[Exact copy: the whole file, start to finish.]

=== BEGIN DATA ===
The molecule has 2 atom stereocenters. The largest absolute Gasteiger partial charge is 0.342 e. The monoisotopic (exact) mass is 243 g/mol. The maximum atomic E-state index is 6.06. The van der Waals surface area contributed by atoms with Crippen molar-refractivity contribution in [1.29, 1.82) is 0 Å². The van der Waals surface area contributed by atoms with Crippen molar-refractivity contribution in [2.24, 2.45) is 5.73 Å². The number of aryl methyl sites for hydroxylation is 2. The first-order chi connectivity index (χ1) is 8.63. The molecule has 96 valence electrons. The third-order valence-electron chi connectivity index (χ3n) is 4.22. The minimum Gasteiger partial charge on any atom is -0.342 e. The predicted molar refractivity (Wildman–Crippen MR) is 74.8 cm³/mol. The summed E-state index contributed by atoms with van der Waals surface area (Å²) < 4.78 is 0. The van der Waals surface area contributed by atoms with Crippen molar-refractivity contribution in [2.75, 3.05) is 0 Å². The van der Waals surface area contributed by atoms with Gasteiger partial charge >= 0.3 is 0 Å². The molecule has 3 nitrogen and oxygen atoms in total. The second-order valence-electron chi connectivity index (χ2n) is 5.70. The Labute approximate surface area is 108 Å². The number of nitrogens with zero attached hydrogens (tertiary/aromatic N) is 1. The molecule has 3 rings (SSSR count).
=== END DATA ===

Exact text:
The molecule has 2 atom stereocenters. The largest absolute Gasteiger partial charge is 0.342 e. The monoisotopic (exact) mass is 243 g/mol. The maximum atomic E-state index is 6.06. The van der Waals surface area contributed by atoms with Crippen molar-refractivity contribution in [1.29, 1.82) is 0 Å². The van der Waals surface area contributed by atoms with Crippen molar-refractivity contribution in [2.24, 2.45) is 5.73 Å². The number of aryl methyl sites for hydroxylation is 2. The first-order chi connectivity index (χ1) is 8.63. The molecule has 96 valence electrons. The third-order valence-electron chi connectivity index (χ3n) is 4.22. The minimum Gasteiger partial charge on any atom is -0.342 e. The predicted molar refractivity (Wildman–Crippen MR) is 74.8 cm³/mol. The summed E-state index contributed by atoms with van der Waals surface area (Å²) < 4.78 is 0. The van der Waals surface area contributed by atoms with Crippen molar-refractivity contribution in [2.75, 3.05) is 0 Å². The van der Waals surface area contributed by atoms with Gasteiger partial charge >= 0.3 is 0 Å². The molecule has 3 nitrogen and oxygen atoms in total. The second-order valence-electron chi connectivity index (χ2n) is 5.70. The Labute approximate surface area is 108 Å². The number of nitrogens with zero attached hydrogens (tertiary/aromatic N) is 1. The molecule has 3 rings (SSSR count).